Integrity is something that we each define for ourselves. Your sense of integrity can not be determined by someone else any more than you can say what someone else’s integrity might look like. It’s a set of moral values that we’ve decided are in alignment with our core beliefs about ourselves and others. When we act in accordance with those values, we’re said to be acting in integrity. When we act in contrast to those core values and beliefs we are no longer in our integrity.
Taking it up to an even more personal level, what is your highest aspiration for yourself? Keeping that in mind, whenever you act in support of that “ideal you,” you are in your integrity. Whenever you act in a way that does not support that “ideal you,” you are acting outside of integrity. One might even say that in order to reach that highest aspiration, it’s integral that you remain in your integrity.
The Fellowship of the Inner Light
One definition of integrity is, “the quality of being honest and having strong moral principles; moral uprightness.” Honesty means telling the absolute truth as one perceives it, recognizing that one can only perceive what he is able to understand. An honest person can be trusted and trust is one of the cornerstones for community. It sets people at ease.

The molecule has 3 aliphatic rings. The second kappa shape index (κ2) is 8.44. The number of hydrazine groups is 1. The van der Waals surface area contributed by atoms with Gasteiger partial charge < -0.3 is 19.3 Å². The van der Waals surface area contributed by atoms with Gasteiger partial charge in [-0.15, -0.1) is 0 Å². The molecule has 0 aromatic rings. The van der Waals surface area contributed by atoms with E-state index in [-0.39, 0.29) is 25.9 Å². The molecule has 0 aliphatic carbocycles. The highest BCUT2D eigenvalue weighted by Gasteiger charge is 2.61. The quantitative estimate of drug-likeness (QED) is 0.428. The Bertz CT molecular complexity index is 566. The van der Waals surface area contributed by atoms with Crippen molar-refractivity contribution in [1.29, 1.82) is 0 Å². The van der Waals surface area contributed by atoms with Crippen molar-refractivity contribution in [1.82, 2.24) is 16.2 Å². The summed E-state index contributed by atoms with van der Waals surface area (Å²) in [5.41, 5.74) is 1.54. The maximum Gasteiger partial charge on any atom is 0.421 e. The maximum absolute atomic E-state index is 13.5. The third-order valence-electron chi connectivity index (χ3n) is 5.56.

A second definition of integrity is, “the condition of being unified, unimpaired or sound in construction.” We get our money back from a manufacturer if we purchase something that is faulty. What do we do when we’ve been burned by someone who is dishonest with us? It is first necessary to confront the person, and speak of how their dishonesty affected us. Otherwise they might not know or care.
If a person is repeatedly dishonest they are not ethically “sound in construction.” This includes telling a truthful story, but omitting enough of it to cause the listener to think something else. If you can forgive the person, look them in the eye and then kindly but firmly say, “Honesty is important to me. I trust that you will be truthful with me in the future, O.K.?” Get that agreement and handshake. Ask for restitution if necessary.
Researchers have proven that people will often respond the way they think we want them to respond. Maybe no one ever trusted them before, and that is why their integrity is tarnished. Jesus said, “Love your neighbor as yourself.” That doesn’t mean we have to do business with them.
Assembly of the Baha’is of Koloa
In 1912, Abdu’l-Baha, an early leader of the Baha’i faith, journeyed to America where he spent nearly eight months traveling throughout the U.S. and Canada speaking to people of all faiths and backgrounds. In one talk he referred to integrity, describing it as an indispensable component of religion. “The real bond of integrity is religious in character, for religion indicates the oneness of the world of humanity.”